“Girl on the platform smiled….” Yeah right. When does that ever happen – at least in London? And call me cynical, but surely using a ‘natural’ meeting to advertise an online dating service is something of a contradiction in terms? Why not go with, “Some people are fortunate enough to meet their boyf/girlf in a bar / sport club / through a mutual friend, but for the rest of you unhappy singletons, why not post a bunch of photos and some oh-so witty-but-complete-waffle-text in a box and see how many ‘wink’ at you”. They could even expand the tagline with “Just think how many great nights out you can have pretending to be someone you’re not, trying not to swallow your tongue as you listen to yet more stories of how they grew as a person while shagging a fellow traveller on Bondi Beach at 3am on Christmas Day”.
Call me cynical, I do myself. But seriously, how on earth did we get to the point where we are imbibing alcohol and casually fornicating with strangers, when Mummy taught us not only to not talk to strangers, but not to get into their cars? And WHY on earth are we going back on Mummy’s advice when we – almost daily – hear stories of rape and assaults on women all because they were in the ‘wrong place’? As a vocal advocate for women’s rights, I believe we have the right to do, say, wear, see, be…. whatever we so wish without fear. And as much as it sometimes feels like a lot of effort, dating can be fun. But I want it to STAY fun and not worry that I might end up on the news.
I’m considered cautious and untrusting because I won’t tell a guy where I work, give him my number, or go back to his until I have been out with him many times. Decent men will understand this, and want you to feel safe and at ease around them. If you are rolling your eyes at this, imagine it in reverse – would you want to be out with a guy who is clearly scared, anxious and plotting an escape route? Shy is endearing – scared makes you feel like a monster. Or that person is assuming you are a monster based on your gender – both of which kinda kill any warm and fuzzies. That said, if you feel the need to run, do it! (Though I must confess I was puzzled when a serving Met Police officer was surprised at my wanting to play it safe – surely if anyone should understand, it was him!)
Guys invite me back to theirs, I decline. Sometimes they are blatant about their intentions, sometimes they are not. I’m well aware that online dating does work. I know happily married couples who met online. But I also know that those women are smart, sensible and protected themselves. The rush to find love and happiness can cloud judgement and that, mixed with alcohol, can lead to some tricky situations. It’s tough being a woman, and if the brutal attack on the Indian student in Delhi (I believe in upholding the anonymity of rape victims) has led to one thing, it is increased international awareness and anger at violence against women. Most men would never dream of laying a finger on you. But when meeting someone you don’t know – and let’s face it, you DON’T know them until you have met them, let’s play it safe. True intimacy – and the best sex – comes from trust and feeling safe around someone. So follow basic safety, minimise risk, and let romance be the prevailing emotion.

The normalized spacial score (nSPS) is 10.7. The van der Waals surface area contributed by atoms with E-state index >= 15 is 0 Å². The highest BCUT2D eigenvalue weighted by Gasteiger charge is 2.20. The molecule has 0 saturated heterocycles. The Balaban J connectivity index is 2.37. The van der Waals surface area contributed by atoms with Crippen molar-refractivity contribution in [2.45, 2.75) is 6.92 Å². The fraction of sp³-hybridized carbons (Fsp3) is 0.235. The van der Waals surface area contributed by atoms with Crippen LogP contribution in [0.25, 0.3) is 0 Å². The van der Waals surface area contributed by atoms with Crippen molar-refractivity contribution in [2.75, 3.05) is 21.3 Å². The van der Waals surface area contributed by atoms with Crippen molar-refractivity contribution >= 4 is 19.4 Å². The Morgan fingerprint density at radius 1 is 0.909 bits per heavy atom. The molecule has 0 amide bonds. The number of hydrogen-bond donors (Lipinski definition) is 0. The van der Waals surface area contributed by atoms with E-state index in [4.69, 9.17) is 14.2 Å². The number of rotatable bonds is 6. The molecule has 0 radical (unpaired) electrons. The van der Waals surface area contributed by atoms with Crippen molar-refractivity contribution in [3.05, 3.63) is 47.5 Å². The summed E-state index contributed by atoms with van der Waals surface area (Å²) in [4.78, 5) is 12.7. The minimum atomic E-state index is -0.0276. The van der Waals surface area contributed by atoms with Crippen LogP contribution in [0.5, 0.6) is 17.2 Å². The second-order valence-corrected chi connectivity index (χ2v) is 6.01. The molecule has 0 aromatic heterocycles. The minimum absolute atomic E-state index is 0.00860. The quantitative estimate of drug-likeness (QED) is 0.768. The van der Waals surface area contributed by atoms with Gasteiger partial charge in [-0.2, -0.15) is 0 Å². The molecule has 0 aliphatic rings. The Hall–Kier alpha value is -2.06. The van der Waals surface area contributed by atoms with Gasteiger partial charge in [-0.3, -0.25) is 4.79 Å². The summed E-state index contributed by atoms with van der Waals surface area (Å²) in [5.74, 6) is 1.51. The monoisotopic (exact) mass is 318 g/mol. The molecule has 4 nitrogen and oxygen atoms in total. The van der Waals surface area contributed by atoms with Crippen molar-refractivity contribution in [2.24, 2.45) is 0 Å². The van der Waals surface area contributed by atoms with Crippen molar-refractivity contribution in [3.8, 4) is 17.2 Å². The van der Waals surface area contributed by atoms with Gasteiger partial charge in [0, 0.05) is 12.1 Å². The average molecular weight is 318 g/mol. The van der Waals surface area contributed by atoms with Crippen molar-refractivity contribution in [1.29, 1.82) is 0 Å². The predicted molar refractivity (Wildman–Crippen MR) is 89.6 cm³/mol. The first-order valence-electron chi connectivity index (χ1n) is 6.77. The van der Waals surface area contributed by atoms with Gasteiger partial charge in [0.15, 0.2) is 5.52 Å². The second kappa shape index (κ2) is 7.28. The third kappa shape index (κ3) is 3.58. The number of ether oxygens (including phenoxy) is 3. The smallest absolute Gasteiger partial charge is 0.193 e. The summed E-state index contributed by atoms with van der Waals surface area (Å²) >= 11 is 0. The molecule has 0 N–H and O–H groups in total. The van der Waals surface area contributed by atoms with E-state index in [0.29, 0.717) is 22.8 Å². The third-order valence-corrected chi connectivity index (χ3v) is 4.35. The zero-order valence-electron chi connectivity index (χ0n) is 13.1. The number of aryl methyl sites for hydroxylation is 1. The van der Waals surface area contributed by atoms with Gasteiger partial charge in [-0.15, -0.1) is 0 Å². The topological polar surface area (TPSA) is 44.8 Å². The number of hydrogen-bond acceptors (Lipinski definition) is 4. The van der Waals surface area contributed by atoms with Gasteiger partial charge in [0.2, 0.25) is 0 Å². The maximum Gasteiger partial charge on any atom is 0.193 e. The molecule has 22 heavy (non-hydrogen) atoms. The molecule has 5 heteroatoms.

- Whenever you are going out to meet someone you do not know well, leave details of where you are going, who you are meeting and when you expect to return – if your plans change, tell someone.
- Arrange your first few dates in a busy public place. If you are replying to a lonely hearts’ advert, never give personal details such as your address or surname.
- Trust your instincts. If someone makes you nervous or uneasy, leave the situation immediately. However this does not mean that someone is automatically safe to be alone with just because they are charming and make you feel at ease.
- Plan how you are going to get home at the end of the night. If possible book your taxi before you go out.
- If you are drinking alcohol, be careful not to let it affect your judgment or your ability to take care of yourself.
- Watch drinks and food to ensure that nothing is added to them. If something tastes odd, do not eat/drink any more of it.
- If someone you do not know well or trust offers to buy you a drink, you should either decline or accompany them to the bar and watch that nothing is added to your drink.
- If you feel ill or light-headed tell a member of staff straight away and ask for a taxi to take you home.
- After the date, do not go home with someone until you know and trust them. Avoid sharing a taxi home but if this is unavoidable do ensure that you are dropped off last so that your date does not learn where you live.
- Think about your email address or user name. A fun, sexy name may be successful at attracting dates but will they be the type of date you really want to meet?
- Consider setting up a separate email address purely for dating purposes.
- Avoid giving out your full name, phone numbers or any other contact information or form of identification until you have met the person and are comfortable about them. Don’t feel pressured into doing so just because they give you their details.
- If you receive any correspondence that makes you feel threatened or uncomfortable, do not reply and report it to the site organizers.
- Avoid anyone who wants to talk about sex or finances before you’ve even met them.
- Be wary of anyone who declares undying love within hours of meeting them – either online or in person.
Thanks to the Suzy Lamplugh Trust for the safety tips.